If and when severe Firefox vulnerabilities are found, Mozilla prefers to have the opportunity to fix them before they are released to the world, in order not to give computer criminals an advantage in creating ways to abuse them. If Mozilla is given a chance to release an updated version of Firefox before criminals can develop exploits, the world will be a safer place.
Firefox tabs are isolated from each other and from the rest of the computer system. The way we use tabs is to have one website open in each tab. With tab isolation, if a bad website (that has malicious software within it, for example malicious ads) attacks your computer it will have less chance to break the computer security.
Firefox also has an advanced security and privacy feature called DNS over HTTPS (DoH).
Domain Name System (DNS) is used to translate website names (like https://www.smartcomputersecurity.com) into a numerical address (like 126.96.36.199) that computers use to connect to each other. Usually your Internet service provider (Verizon, Comcast, Spectrum, etc.) provides this service.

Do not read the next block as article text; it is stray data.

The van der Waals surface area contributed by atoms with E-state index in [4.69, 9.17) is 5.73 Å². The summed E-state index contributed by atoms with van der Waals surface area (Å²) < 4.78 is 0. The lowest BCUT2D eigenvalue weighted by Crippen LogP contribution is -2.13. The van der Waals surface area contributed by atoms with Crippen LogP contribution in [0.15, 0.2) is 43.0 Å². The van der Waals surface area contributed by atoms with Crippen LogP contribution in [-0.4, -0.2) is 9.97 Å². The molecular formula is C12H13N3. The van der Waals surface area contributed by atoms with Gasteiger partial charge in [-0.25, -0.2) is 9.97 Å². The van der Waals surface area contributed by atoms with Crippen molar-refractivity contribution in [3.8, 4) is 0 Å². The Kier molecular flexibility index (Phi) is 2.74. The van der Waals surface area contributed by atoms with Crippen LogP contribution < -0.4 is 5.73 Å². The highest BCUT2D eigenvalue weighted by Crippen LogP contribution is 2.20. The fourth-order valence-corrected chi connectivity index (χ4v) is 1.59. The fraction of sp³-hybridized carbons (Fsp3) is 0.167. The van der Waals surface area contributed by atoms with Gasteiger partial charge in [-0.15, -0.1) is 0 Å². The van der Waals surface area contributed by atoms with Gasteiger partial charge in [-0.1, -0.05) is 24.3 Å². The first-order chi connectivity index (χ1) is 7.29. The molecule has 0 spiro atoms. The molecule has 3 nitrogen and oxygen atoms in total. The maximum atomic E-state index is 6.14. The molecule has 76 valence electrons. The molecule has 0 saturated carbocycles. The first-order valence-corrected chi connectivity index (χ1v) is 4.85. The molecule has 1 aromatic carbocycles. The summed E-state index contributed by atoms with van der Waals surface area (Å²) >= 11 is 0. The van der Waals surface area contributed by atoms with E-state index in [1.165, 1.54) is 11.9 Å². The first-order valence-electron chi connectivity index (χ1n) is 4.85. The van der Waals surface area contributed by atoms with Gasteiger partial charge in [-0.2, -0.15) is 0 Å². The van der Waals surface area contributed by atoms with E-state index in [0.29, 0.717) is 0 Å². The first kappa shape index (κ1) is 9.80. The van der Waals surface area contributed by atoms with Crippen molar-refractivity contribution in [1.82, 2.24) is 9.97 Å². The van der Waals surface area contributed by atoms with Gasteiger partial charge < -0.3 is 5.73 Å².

This means that your Internet service provider can see which websites you are connecting to. If you are using HTTPS (instead of HTTP), the service provider cannot read what you are reading in your web browser, but they can still see what websites you are connecting to, because they provide the name-to-numerical-address translation for you, and they see the translation requests your web browser is making.
With DNS over HTTPS (DoH), the name-to-numerical-address website lookup process bypasses your Internet service provider, and is encrypted (scrambled, so no one can read the lookup request and the answer). This gives you privacy protection from your Internet service provider.